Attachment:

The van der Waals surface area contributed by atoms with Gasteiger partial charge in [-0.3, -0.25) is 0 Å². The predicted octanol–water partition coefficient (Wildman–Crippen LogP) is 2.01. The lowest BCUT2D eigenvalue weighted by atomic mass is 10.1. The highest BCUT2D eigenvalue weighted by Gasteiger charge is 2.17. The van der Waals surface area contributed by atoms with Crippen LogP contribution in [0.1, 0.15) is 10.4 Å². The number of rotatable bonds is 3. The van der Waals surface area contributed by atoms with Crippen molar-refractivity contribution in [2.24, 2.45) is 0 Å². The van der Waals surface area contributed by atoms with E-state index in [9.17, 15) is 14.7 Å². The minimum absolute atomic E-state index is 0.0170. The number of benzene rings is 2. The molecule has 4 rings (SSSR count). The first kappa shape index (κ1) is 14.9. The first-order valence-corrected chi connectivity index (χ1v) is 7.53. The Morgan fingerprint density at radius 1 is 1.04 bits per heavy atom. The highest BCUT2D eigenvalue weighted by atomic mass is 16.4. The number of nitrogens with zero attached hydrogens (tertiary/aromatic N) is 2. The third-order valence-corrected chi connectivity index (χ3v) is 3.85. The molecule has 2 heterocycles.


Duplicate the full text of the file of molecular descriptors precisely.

The van der Waals surface area contributed by atoms with Gasteiger partial charge in [-0.3, -0.25) is 0 Å². The predicted octanol–water partition coefficient (Wildman–Crippen LogP) is 2.01. The lowest BCUT2D eigenvalue weighted by atomic mass is 10.1. The highest BCUT2D eigenvalue weighted by Gasteiger charge is 2.17. The van der Waals surface area contributed by atoms with Crippen LogP contribution in [0.1, 0.15) is 10.4 Å². The number of rotatable bonds is 3. The van der Waals surface area contributed by atoms with Crippen molar-refractivity contribution in [2.24, 2.45) is 0 Å². The van der Waals surface area contributed by atoms with E-state index in [9.17, 15) is 14.7 Å². The minimum absolute atomic E-state index is 0.0170. The number of benzene rings is 2. The molecule has 4 rings (SSSR count). The first kappa shape index (κ1) is 14.9. The first-order valence-corrected chi connectivity index (χ1v) is 7.53. The Morgan fingerprint density at radius 1 is 1.04 bits per heavy atom. The highest BCUT2D eigenvalue weighted by atomic mass is 16.4. The number of nitrogens with zero attached hydrogens (tertiary/aromatic N) is 2. The third-order valence-corrected chi connectivity index (χ3v) is 3.85. The molecule has 2 heterocycles.